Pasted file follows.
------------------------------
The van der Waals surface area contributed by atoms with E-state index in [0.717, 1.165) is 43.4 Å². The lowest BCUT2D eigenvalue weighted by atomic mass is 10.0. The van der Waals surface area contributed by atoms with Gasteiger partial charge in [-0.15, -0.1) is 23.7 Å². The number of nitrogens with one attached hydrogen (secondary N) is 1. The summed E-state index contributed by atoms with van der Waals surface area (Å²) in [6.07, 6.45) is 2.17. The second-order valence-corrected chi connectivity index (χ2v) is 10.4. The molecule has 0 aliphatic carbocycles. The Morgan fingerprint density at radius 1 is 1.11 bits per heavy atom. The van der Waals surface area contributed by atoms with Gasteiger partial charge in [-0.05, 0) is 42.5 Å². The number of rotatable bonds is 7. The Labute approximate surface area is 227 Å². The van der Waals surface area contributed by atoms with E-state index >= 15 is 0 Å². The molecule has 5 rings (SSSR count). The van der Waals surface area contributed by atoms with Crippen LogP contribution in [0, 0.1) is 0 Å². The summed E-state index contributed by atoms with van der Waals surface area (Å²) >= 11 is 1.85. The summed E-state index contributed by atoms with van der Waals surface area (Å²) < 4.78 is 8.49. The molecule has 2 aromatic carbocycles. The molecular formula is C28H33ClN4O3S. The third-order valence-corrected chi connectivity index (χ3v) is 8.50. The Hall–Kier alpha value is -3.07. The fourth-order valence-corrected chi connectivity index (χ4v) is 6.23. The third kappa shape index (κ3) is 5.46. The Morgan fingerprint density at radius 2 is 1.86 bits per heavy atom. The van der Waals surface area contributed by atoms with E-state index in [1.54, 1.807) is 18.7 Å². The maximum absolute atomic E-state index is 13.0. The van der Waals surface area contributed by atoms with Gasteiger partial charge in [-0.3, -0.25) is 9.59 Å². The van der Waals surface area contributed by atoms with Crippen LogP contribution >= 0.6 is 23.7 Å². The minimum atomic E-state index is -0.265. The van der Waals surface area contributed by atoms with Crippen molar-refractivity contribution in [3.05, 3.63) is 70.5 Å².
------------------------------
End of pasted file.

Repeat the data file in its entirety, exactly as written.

The van der Waals surface area contributed by atoms with E-state index in [0.717, 1.165) is 43.4 Å². The lowest BCUT2D eigenvalue weighted by atomic mass is 10.0. The van der Waals surface area contributed by atoms with Gasteiger partial charge in [-0.15, -0.1) is 23.7 Å². The number of nitrogens with one attached hydrogen (secondary N) is 1. The summed E-state index contributed by atoms with van der Waals surface area (Å²) in [6.07, 6.45) is 2.17. The second-order valence-corrected chi connectivity index (χ2v) is 10.4. The molecule has 0 aliphatic carbocycles. The Morgan fingerprint density at radius 1 is 1.11 bits per heavy atom. The van der Waals surface area contributed by atoms with Gasteiger partial charge in [-0.05, 0) is 42.5 Å². The number of rotatable bonds is 7. The Labute approximate surface area is 227 Å². The van der Waals surface area contributed by atoms with E-state index >= 15 is 0 Å². The molecule has 5 rings (SSSR count). The van der Waals surface area contributed by atoms with Crippen LogP contribution in [0, 0.1) is 0 Å². The summed E-state index contributed by atoms with van der Waals surface area (Å²) >= 11 is 1.85. The summed E-state index contributed by atoms with van der Waals surface area (Å²) < 4.78 is 8.49. The molecule has 2 aromatic carbocycles. The molecular formula is C28H33ClN4O3S. The third-order valence-corrected chi connectivity index (χ3v) is 8.50. The Hall–Kier alpha value is -3.07. The fourth-order valence-corrected chi connectivity index (χ4v) is 6.23. The third kappa shape index (κ3) is 5.46. The Morgan fingerprint density at radius 2 is 1.86 bits per heavy atom. The van der Waals surface area contributed by atoms with E-state index in [1.54, 1.807) is 18.7 Å². The maximum absolute atomic E-state index is 13.0. The van der Waals surface area contributed by atoms with Gasteiger partial charge in [-0.3, -0.25) is 9.59 Å². The van der Waals surface area contributed by atoms with Crippen LogP contribution >= 0.6 is 23.7 Å². The minimum atomic E-state index is -0.265. The van der Waals surface area contributed by atoms with Crippen molar-refractivity contribution in [3.05, 3.63) is 70.5 Å².